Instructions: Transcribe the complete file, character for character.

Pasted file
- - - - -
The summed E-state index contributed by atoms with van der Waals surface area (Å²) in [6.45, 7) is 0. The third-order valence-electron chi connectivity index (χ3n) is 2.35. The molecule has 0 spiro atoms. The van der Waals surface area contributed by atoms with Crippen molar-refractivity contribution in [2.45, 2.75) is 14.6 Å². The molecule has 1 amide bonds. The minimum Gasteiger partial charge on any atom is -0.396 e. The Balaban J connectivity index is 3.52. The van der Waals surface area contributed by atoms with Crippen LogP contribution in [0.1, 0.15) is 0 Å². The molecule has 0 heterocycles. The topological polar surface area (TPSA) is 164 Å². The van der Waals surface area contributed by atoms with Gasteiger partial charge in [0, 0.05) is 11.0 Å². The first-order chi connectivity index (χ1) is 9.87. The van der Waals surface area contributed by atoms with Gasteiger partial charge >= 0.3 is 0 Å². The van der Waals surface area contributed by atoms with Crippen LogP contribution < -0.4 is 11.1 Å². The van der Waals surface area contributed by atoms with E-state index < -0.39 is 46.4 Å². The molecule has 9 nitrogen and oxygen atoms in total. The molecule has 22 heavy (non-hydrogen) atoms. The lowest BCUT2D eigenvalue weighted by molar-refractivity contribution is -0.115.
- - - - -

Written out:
The summed E-state index contributed by atoms with van der Waals surface area (Å²) in [6.45, 7) is 0. The third-order valence-electron chi connectivity index (χ3n) is 2.35. The molecule has 0 spiro atoms. The van der Waals surface area contributed by atoms with Crippen molar-refractivity contribution in [2.45, 2.75) is 14.6 Å². The molecule has 1 amide bonds. The minimum Gasteiger partial charge on any atom is -0.396 e. The Balaban J connectivity index is 3.52. The van der Waals surface area contributed by atoms with Crippen LogP contribution in [0.1, 0.15) is 0 Å². The molecule has 0 heterocycles. The topological polar surface area (TPSA) is 164 Å². The van der Waals surface area contributed by atoms with Gasteiger partial charge in [0, 0.05) is 11.0 Å². The first-order chi connectivity index (χ1) is 9.87. The van der Waals surface area contributed by atoms with Gasteiger partial charge >= 0.3 is 0 Å². The van der Waals surface area contributed by atoms with Crippen LogP contribution < -0.4 is 11.1 Å². The van der Waals surface area contributed by atoms with E-state index < -0.39 is 46.4 Å². The molecule has 9 nitrogen and oxygen atoms in total. The molecule has 22 heavy (non-hydrogen) atoms. The lowest BCUT2D eigenvalue weighted by molar-refractivity contribution is -0.115.